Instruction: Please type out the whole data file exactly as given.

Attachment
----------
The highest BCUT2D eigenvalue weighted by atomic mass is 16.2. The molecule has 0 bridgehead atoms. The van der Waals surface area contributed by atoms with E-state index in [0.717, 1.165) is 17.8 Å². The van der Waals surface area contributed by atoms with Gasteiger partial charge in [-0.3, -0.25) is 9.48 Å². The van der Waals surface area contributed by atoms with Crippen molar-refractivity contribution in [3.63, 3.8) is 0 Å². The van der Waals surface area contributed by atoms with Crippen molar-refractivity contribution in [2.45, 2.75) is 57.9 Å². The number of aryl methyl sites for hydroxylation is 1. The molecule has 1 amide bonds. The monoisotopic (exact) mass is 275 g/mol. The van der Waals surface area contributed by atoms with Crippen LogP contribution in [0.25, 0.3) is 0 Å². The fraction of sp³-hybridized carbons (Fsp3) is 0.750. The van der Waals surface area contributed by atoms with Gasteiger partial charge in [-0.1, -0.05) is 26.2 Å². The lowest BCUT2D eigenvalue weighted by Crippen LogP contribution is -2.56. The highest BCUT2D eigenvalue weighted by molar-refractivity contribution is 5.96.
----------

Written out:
The highest BCUT2D eigenvalue weighted by atomic mass is 16.2. The molecule has 0 bridgehead atoms. The van der Waals surface area contributed by atoms with E-state index in [0.717, 1.165) is 17.8 Å². The van der Waals surface area contributed by atoms with Gasteiger partial charge in [-0.3, -0.25) is 9.48 Å². The van der Waals surface area contributed by atoms with Crippen molar-refractivity contribution in [3.63, 3.8) is 0 Å². The van der Waals surface area contributed by atoms with Crippen molar-refractivity contribution in [2.45, 2.75) is 57.9 Å². The number of aryl methyl sites for hydroxylation is 1. The molecule has 1 amide bonds. The monoisotopic (exact) mass is 275 g/mol. The van der Waals surface area contributed by atoms with Crippen LogP contribution in [0.25, 0.3) is 0 Å². The fraction of sp³-hybridized carbons (Fsp3) is 0.750. The van der Waals surface area contributed by atoms with Gasteiger partial charge in [-0.1, -0.05) is 26.2 Å². The lowest BCUT2D eigenvalue weighted by Crippen LogP contribution is -2.56. The highest BCUT2D eigenvalue weighted by molar-refractivity contribution is 5.96.